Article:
State of Confusion is a hybrid of three pre-existing routes
as suggested by Nancy Hanson. I had yet to climb any of the routes that make up State of Confusion and the hybrid was said to contain the better sustained climbing pitches from those three routes (Corvus Corax, Dazed and Confused and Sunny Side of the Alps).
Andy Genereux states in his Yamnuska guide book: “hope this description will not leave you in a state of confusion”.
I suppose the same might be said for my attempt. However, I thought the line was easy to follow until I got distracted with the “death pitch”
on Dazed and Confused toward the end. The suggested finish via the guidebook is the Slovenian Finish as associated with Sunny Side of the Alps. The guidebook gives an R (run out) rating to the third pitch which I did not think deserved it. However, there were other hard to protect sections at a higher grade. The guidebook gives the X on the suggested finish, but I actually chose the “death pitch” option which was XXX with a skull cross bone symbol in the guidebook. After leading my way through that choss, I whole-heartedly concur.
I would also give the last 5.10b pitch a solid X for ankle-busting potential.
The pro is just not adequate on this short corner with a solid ledge below that is all quite distant to the belay. I still thought the route worthwhile however.
Of over forty long trad climbs I have completed on Yamnuska, State of Confusion was the first route I found a bit sandbagged. The route starts out with a fantastic, long and sustained first pitch at true 5.10 climbing
. You traverse right over a few fixed pieces into a corner/crack that looks easier than it actually is. When you are done with it, you will be surprised how sustained it turned out to be by Yam standards. This first pitch is an aesthetic obvious crack when viewed from approach. The second and third pitches were uneventful. The fourth pitch is another rope stretcher (55m) with stout 5.9 slab moves to finish
. This one has a little bit of everything. It starts out in a hand crack, then takes on a dihedral and finishes on pure slab through spaced out fixed pro. A solid pitch to be sure. The fifth pitch is uneventful. The sixth and seventh pitches are the crux of the climb, and both a bit stout for the grade I thought.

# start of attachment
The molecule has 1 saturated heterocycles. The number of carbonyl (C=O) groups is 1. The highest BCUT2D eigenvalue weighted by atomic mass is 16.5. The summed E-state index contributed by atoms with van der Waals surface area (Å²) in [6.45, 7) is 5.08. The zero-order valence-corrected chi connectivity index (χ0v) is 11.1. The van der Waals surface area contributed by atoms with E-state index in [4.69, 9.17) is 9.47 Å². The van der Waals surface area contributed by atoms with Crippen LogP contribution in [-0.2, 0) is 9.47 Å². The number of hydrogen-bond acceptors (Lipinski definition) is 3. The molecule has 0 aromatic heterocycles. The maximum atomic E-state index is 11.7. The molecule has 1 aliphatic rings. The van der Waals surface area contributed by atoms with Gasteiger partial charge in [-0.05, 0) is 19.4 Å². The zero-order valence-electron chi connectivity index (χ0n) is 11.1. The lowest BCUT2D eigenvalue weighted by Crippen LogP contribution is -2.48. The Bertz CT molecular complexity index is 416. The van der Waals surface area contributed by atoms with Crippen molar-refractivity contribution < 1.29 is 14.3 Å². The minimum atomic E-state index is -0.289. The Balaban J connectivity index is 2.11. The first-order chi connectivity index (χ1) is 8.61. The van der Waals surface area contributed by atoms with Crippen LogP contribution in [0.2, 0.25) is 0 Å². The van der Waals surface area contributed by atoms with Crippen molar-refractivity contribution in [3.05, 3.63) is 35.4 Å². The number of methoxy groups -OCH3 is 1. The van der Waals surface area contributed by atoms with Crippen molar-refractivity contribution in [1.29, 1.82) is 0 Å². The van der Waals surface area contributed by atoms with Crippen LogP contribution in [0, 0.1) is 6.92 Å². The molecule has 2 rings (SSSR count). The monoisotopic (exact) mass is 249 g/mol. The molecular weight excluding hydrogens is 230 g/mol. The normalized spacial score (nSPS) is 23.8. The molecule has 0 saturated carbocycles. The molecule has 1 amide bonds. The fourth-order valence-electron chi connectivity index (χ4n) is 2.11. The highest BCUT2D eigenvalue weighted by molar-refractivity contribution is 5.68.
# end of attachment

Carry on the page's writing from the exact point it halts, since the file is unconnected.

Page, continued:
The sixth pitch involves sustained climbing over the second half (30m). After you move up and left to below a classic corner, climb it to a funky traverse move back right protected by a bolt (2010). This move lands you back in the corner proper. Sustained climbing leads up to a roof (bolt-2010). Then committing moves on slippery hard to protect intermittent cracks takes the roof to the left.
Your C3’s will come in handy for the whole route
, but I would have hated to have tested my piece here. The move is committing and exposed to pull up the left side of the roof. The seventh pitch is an X pitch in my opinion. The guide book references the ability to protect a short closed, mostly featureless, corner with wires but I disagree. The corner is an ankle buster waiting to happen. The only fixed piece is a piton at its base. A #2 C3 protects a long fall, but if you miss the hard move above it, you will no doubt bust an ankle.
You can easily run up the left side of this corner and hook back in to the belay station above. Pitch eight was a fun and relatively easy pitch at the grade (5.9). Take on the medium to large crack above and then traverse run out ground at a lesser grade up and right to a 5.9 slab move that leads to a waist high boulder (old pin). Save a large piece to fix a belay in a huge rotten block to the right. The ninth pitch involves an airy, but short, horizontal hand traverse out right below the huge rotten block. Fix a belay on the other side. This is where I ended up doing the “death pitch” on Dazed and Confused versus the suggested Slovenian Finish. I broke this disastrous finish down into two pitches. Run up the left facing chossy corner with horrible pro. Then bring the second up to the huge loose blocks at the top of that corner on a ledge. Then down climb to the right and head up another chossy corner to the top of Yam, but with better pro options.